Plan in Effect at Time of Benefit Denial Controls Over Earlier Version

Foote v. Beverly Hills Hotel & Bungalows Employee Benefit Employee Welfare Plan, 2022 WL 3134120 (C.D. Cal. 2022)

An individual who was severely injured in an accident while riding a motor scooter incurred over $4 million in medical expenses. His claims for benefits under his employer’s self-insured health plan were denied based on the plan’s exclusion for “illegal acts” because at the time of the accident, his driver’s license did not include the endorsement required for operating a scooter. While there were various complicating factors, ultimately the outcome hinged on which version of the plan controlled—the version in effect at the time of the accident or at the time of the benefit denial. The court determined that the latter controlled.

The accident occurred in late 2019, and the employer adopted a new plan document (administered by a new TPA) as of January 1, 2020. During 2019, there was some communication between the then-TPA and the employer about the participant’s medical expenses, but no benefit denial was issued until mid-2020. After unsuccessfully pursuing the plan’s claim and appeals process, the participant filed a lawsuit. Initially, the court determined that the plan administrator had abused its discretion in failing to consider additional driver’s license information provided by the participant, and sent the claim back for reconsideration. The claim was again denied and the case then returned to the court with a new wrinkle. Previously, both the participant and the plan administrator had been under the impression that the new plan had not taken effect until 2021. Given the 2020 effective date, the participant asserted that the new plan—which did not have an illegal acts exclusion—was in effect at the time of the original benefit denial and thus should apply to his situation. The court agreed, citing Ninth Circuit precedent establishing that an ERISA cause of action (reason to bring a lawsuit) arises at the time benefits are denied, and benefits do not vest “unless and until the employer says they do” (see our Checkpoint article). In general, benefits are not vested if the employer has reserved the right to amend the plan, which this employer had. According to the court, once the earlier plan was no longer in effect, neither party could rely on its terms and the new plan applied. Absent the illegal acts exclusion, factual considerations regarding the driver’s license endorsement were no longer relevant, and the appropriate remedy was payment of benefits due under the plan.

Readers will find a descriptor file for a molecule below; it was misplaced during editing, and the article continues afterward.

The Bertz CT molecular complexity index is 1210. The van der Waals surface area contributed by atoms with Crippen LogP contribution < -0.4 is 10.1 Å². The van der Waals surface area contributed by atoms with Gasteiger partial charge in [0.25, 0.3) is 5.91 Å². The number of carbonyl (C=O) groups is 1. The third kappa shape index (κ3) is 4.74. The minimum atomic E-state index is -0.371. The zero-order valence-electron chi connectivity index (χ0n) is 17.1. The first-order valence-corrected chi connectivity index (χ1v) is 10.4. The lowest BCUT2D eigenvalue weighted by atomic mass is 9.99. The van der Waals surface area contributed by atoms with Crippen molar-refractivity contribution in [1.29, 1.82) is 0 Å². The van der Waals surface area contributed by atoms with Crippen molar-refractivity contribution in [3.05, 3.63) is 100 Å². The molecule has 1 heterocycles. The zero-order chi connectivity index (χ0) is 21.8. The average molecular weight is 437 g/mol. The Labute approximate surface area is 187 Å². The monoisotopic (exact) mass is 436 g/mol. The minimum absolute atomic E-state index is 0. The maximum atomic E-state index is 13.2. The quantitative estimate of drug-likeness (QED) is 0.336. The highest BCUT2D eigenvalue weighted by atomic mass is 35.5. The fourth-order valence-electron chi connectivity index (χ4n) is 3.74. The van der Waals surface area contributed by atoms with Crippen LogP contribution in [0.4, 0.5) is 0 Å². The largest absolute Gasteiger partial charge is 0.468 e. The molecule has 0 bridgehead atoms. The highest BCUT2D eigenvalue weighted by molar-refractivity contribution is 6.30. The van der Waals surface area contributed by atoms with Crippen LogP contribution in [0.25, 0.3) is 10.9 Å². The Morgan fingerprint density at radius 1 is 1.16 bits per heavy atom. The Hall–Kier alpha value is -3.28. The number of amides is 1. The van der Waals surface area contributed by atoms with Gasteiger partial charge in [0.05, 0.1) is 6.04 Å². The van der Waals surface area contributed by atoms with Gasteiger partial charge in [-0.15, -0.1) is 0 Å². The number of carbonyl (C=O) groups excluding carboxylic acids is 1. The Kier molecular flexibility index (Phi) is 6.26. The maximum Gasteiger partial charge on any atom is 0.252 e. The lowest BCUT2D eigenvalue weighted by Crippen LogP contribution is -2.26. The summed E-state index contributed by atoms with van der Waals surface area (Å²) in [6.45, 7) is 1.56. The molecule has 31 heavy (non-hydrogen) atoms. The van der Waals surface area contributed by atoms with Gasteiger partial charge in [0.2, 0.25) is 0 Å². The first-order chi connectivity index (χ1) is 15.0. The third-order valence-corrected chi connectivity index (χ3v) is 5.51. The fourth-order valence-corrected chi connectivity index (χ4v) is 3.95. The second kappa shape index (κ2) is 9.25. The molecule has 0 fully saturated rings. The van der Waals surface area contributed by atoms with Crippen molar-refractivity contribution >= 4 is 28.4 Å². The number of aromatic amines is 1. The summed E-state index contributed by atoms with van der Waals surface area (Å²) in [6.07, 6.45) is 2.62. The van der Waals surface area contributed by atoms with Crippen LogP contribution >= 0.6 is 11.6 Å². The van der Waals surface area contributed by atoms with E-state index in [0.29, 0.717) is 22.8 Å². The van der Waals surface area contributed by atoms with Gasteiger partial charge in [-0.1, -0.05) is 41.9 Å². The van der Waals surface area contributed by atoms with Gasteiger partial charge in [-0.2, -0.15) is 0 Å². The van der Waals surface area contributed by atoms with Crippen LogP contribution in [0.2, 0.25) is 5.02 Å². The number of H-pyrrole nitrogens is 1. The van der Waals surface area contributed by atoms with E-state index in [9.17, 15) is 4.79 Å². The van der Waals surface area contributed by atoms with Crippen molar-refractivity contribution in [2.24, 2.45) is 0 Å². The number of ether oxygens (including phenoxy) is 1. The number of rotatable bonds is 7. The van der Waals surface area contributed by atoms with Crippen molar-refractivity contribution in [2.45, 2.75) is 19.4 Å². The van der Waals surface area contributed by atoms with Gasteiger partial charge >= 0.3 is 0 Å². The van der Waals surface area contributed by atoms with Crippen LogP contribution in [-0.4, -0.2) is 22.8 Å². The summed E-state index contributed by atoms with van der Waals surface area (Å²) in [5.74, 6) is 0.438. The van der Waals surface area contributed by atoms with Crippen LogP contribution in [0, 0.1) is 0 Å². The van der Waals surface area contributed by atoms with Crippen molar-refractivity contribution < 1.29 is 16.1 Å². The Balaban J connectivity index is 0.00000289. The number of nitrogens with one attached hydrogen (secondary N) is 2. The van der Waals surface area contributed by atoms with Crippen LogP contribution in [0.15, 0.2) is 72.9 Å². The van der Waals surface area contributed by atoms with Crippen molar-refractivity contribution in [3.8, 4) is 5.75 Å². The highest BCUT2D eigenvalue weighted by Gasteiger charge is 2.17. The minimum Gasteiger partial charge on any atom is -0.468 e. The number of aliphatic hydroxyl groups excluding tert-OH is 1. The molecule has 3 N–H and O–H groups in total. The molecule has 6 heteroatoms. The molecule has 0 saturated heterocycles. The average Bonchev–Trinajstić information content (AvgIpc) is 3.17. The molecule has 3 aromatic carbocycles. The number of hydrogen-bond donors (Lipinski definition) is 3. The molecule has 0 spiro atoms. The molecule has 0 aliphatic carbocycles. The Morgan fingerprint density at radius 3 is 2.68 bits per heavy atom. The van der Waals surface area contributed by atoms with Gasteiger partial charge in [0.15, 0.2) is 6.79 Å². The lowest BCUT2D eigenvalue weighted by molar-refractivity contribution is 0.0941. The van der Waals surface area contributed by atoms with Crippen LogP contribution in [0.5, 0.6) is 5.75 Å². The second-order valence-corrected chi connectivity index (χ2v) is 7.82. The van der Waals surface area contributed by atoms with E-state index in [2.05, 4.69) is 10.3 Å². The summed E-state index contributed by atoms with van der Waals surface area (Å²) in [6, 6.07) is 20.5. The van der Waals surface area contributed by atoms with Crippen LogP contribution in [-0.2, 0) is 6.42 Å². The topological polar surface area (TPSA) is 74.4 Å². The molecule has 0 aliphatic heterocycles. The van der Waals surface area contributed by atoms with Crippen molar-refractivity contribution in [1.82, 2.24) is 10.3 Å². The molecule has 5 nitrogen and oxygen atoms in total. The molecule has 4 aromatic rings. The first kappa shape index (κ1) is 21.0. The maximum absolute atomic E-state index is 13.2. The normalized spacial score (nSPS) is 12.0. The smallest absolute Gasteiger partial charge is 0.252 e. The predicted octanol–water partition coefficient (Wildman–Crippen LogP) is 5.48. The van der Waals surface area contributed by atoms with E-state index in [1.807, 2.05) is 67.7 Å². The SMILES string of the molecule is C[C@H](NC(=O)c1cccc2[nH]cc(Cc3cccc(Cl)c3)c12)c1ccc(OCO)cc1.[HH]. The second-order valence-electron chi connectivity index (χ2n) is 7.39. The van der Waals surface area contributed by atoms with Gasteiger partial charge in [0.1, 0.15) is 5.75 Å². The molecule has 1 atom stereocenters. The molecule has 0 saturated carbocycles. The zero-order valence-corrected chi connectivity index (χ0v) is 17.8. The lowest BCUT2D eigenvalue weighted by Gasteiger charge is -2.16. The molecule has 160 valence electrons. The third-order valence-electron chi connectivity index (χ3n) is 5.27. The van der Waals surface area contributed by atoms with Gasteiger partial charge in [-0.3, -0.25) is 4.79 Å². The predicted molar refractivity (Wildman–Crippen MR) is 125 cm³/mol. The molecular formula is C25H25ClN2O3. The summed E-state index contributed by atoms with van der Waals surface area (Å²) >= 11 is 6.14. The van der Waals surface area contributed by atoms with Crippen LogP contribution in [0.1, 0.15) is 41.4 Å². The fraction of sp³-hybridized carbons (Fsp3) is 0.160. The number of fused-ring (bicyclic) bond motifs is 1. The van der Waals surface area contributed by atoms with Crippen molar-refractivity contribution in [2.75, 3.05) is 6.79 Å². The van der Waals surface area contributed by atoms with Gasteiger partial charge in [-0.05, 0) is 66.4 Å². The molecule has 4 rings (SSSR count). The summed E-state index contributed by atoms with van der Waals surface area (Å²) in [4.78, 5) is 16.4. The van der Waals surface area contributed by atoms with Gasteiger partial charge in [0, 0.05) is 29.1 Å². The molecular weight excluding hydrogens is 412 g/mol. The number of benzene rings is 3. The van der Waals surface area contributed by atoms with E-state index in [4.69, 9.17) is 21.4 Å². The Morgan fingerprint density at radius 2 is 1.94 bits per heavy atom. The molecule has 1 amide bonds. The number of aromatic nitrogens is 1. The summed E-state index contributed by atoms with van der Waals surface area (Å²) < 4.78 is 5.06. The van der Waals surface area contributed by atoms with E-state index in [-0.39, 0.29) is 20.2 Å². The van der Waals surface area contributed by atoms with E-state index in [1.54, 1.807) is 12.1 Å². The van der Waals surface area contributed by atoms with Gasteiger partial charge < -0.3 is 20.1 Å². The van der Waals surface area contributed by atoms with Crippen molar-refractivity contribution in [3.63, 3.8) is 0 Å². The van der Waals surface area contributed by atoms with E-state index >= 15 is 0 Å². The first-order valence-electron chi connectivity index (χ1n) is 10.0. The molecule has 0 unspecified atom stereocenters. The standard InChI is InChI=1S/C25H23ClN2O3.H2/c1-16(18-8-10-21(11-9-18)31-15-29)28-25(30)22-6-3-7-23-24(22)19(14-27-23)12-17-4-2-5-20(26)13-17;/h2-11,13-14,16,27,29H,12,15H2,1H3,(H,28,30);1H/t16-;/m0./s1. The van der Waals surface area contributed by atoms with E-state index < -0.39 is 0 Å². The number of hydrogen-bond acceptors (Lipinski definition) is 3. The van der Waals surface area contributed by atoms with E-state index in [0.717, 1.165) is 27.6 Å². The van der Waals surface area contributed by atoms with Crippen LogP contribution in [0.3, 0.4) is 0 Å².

EBIA Comment: Tricky situations can arise when changing plan documents. Plan administrators deciding benefit claims should ensure that the appropriate plan terms are applied. Importantly, for self-insured plans, a stop-loss carrier may not recognize claims paid in contravention of plan terms. For more information, see EBIA’s ERISA Compliance manual at Sections XII.E.2 (“Entitlement and Vested Benefits Under Medical Plans”) and XXXIV.N (“How to Protect Claim Denials From Being Reversed in Court”). See also EBIA’s Self-Insured Health Plans manual at Sections XIII.E (“Coverage Limitations and Exclusions”) and XVII.C (“Coordinating Stop-Loss Insurance Coverage and Plan Coverage”).

Contributing Editors: EBIA Staff.

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